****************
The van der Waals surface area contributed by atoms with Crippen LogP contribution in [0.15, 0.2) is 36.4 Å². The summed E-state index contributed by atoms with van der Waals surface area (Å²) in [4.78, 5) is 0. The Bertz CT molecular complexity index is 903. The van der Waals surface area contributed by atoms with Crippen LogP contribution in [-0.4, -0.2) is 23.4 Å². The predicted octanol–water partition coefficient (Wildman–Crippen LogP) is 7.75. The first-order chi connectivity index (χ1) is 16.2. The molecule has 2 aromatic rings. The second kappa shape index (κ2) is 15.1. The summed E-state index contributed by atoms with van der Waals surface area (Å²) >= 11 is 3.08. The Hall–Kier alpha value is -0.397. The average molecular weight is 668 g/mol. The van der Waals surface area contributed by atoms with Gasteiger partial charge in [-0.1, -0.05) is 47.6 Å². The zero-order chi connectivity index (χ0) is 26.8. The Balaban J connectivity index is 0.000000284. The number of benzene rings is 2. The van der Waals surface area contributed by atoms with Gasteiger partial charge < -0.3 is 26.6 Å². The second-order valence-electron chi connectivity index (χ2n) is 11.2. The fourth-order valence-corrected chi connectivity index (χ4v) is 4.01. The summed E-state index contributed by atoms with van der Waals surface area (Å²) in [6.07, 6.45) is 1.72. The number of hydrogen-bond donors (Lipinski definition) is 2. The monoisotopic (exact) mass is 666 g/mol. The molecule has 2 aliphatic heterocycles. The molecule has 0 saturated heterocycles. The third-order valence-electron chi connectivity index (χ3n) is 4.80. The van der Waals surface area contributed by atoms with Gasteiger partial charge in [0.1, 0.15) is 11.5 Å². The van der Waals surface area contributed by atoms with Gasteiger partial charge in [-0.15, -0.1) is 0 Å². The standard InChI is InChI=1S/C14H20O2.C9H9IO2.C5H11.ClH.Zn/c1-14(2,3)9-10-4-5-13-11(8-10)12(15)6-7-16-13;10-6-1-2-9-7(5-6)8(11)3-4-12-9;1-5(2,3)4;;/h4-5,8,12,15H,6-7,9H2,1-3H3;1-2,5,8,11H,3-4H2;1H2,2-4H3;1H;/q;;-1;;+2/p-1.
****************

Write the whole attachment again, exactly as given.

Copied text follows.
The van der Waals surface area contributed by atoms with Crippen LogP contribution in [0.15, 0.2) is 36.4 Å². The summed E-state index contributed by atoms with van der Waals surface area (Å²) in [4.78, 5) is 0. The Bertz CT molecular complexity index is 903. The van der Waals surface area contributed by atoms with Crippen LogP contribution in [-0.4, -0.2) is 23.4 Å². The predicted octanol–water partition coefficient (Wildman–Crippen LogP) is 7.75. The first-order chi connectivity index (χ1) is 16.2. The molecule has 2 aromatic rings. The second kappa shape index (κ2) is 15.1. The summed E-state index contributed by atoms with van der Waals surface area (Å²) >= 11 is 3.08. The Hall–Kier alpha value is -0.397. The average molecular weight is 668 g/mol. The van der Waals surface area contributed by atoms with Gasteiger partial charge in [-0.1, -0.05) is 47.6 Å². The zero-order chi connectivity index (χ0) is 26.8. The Balaban J connectivity index is 0.000000284. The number of benzene rings is 2. The van der Waals surface area contributed by atoms with Gasteiger partial charge < -0.3 is 26.6 Å². The second-order valence-electron chi connectivity index (χ2n) is 11.2. The fourth-order valence-corrected chi connectivity index (χ4v) is 4.01. The summed E-state index contributed by atoms with van der Waals surface area (Å²) in [6.07, 6.45) is 1.72. The number of hydrogen-bond donors (Lipinski definition) is 2. The monoisotopic (exact) mass is 666 g/mol. The molecule has 2 aliphatic heterocycles. The molecule has 0 saturated heterocycles. The third-order valence-electron chi connectivity index (χ3n) is 4.80. The van der Waals surface area contributed by atoms with Gasteiger partial charge in [0.1, 0.15) is 11.5 Å². The van der Waals surface area contributed by atoms with Gasteiger partial charge in [-0.15, -0.1) is 0 Å². The standard InChI is InChI=1S/C14H20O2.C9H9IO2.C5H11.ClH.Zn/c1-14(2,3)9-10-4-5-13-11(8-10)12(15)6-7-16-13;10-6-1-2-9-7(5-6)8(11)3-4-12-9;1-5(2,3)4;;/h4-5,8,12,15H,6-7,9H2,1-3H3;1-2,5,8,11H,3-4H2;1H2,2-4H3;1H;/q;;-1;;+2/p-1.